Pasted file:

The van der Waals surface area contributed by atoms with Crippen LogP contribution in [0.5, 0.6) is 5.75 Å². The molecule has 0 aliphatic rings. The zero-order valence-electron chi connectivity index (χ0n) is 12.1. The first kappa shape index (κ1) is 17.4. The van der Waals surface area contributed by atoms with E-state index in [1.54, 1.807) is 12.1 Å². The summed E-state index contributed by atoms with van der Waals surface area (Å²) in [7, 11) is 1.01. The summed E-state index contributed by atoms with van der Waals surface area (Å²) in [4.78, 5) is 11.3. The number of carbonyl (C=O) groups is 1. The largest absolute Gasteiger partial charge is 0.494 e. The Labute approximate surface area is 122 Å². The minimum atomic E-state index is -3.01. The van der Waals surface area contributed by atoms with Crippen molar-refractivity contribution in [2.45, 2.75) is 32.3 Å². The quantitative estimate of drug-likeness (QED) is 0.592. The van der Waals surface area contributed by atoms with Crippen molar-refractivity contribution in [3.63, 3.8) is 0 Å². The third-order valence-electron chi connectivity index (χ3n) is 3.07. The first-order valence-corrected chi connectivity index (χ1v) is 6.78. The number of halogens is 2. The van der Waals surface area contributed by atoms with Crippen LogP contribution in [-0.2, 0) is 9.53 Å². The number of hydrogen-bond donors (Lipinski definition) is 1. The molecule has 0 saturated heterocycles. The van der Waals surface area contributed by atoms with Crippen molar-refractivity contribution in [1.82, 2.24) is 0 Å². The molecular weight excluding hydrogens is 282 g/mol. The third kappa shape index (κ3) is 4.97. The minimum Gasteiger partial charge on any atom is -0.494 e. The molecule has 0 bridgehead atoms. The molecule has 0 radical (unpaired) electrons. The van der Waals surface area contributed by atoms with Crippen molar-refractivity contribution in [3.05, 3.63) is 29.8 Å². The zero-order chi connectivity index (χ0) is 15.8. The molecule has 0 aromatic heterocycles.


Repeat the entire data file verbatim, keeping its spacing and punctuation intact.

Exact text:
The van der Waals surface area contributed by atoms with Crippen LogP contribution in [0.5, 0.6) is 5.75 Å². The molecule has 0 aliphatic rings. The zero-order valence-electron chi connectivity index (χ0n) is 12.1. The first kappa shape index (κ1) is 17.4. The van der Waals surface area contributed by atoms with E-state index in [1.54, 1.807) is 12.1 Å². The summed E-state index contributed by atoms with van der Waals surface area (Å²) in [7, 11) is 1.01. The summed E-state index contributed by atoms with van der Waals surface area (Å²) in [4.78, 5) is 11.3. The number of carbonyl (C=O) groups is 1. The largest absolute Gasteiger partial charge is 0.494 e. The Labute approximate surface area is 122 Å². The minimum atomic E-state index is -3.01. The van der Waals surface area contributed by atoms with Crippen molar-refractivity contribution in [2.45, 2.75) is 32.3 Å². The quantitative estimate of drug-likeness (QED) is 0.592. The van der Waals surface area contributed by atoms with Crippen molar-refractivity contribution in [3.63, 3.8) is 0 Å². The third-order valence-electron chi connectivity index (χ3n) is 3.07. The first-order valence-corrected chi connectivity index (χ1v) is 6.78. The number of halogens is 2. The van der Waals surface area contributed by atoms with Crippen LogP contribution in [-0.2, 0) is 9.53 Å². The number of hydrogen-bond donors (Lipinski definition) is 1. The molecule has 0 saturated heterocycles. The van der Waals surface area contributed by atoms with Crippen molar-refractivity contribution in [1.82, 2.24) is 0 Å². The molecular weight excluding hydrogens is 282 g/mol. The third kappa shape index (κ3) is 4.97. The minimum Gasteiger partial charge on any atom is -0.494 e. The molecule has 0 bridgehead atoms. The molecule has 0 radical (unpaired) electrons. The van der Waals surface area contributed by atoms with Crippen molar-refractivity contribution in [3.05, 3.63) is 29.8 Å². The zero-order chi connectivity index (χ0) is 15.8. The molecule has 0 aromatic heterocycles.